I acknowledge and applaud the Institute’s consistent and long-term commitment to the conservation and protection of our natural marine resources. I commend its ongoing monitoring of our coastal and marine resources, and its continued research and dissemination of research data and analysis, both of which underpin the Ministry’s efforts formulate policies and enact legislation. Consistent with the United Nations Sustainable Development Goal No. 14 – Life Below Water and committed to achieving the deliverables espoused in Theme Five of the National Development Strategy – Vision 2030, the Ministry of Planning and Development remains committed to supporting the IMA in its ongoing research and monitoring efforts and in its capacity as the Regional Activity Centre of the Cartagena Protocol by ensuring the following:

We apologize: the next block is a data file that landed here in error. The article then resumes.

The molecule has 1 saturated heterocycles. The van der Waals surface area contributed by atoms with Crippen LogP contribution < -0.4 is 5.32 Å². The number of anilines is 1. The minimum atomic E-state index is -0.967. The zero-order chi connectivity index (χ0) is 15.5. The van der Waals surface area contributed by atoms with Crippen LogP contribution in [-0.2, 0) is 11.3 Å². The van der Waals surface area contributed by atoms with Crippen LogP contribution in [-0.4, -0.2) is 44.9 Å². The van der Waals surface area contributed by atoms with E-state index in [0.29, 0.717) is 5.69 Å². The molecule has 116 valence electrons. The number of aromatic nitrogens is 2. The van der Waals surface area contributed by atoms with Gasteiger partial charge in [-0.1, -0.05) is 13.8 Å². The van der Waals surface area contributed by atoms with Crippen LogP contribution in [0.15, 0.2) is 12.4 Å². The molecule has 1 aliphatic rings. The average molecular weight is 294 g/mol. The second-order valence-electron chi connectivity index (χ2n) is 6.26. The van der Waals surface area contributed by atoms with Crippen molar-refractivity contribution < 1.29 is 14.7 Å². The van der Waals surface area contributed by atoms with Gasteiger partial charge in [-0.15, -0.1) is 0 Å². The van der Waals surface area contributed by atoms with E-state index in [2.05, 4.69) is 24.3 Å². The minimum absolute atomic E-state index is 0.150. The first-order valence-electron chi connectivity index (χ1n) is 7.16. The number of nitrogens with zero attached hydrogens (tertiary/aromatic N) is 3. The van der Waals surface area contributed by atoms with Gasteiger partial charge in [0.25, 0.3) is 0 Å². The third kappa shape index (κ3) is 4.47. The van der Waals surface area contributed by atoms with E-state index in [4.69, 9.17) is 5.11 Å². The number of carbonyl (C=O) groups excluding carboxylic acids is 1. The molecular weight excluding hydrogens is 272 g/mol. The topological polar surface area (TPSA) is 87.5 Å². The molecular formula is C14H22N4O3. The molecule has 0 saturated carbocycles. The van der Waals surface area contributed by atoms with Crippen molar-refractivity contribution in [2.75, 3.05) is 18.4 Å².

1. Amending the Trinidad and Tobago Water Pollution Rules, 2019 (WPR) and the Water Pollution (Fees) Regulations, 2019 which became effective on October 10, 2019. This amended legislation authorises an integrated approach to watershed management, regulating point sources of pollution, managing non-point sources of pollution, and encouraging the re-use of treated wastewater.

 

  1. The appointment of an inter-ministerial Committee to oversee the implementation of the Integrated Coastal Zone Management Policy Framework to mitigate the negative impacts on the coastal and marine environments. This will require the formalisation of institutional arrangements that foster better coordination and integration among agencies.
  2. Development of a Marine Spatial Plan for the Northwest Peninsula of Trinidad that will seek to implement an ecosystem-based management approach of marine resources.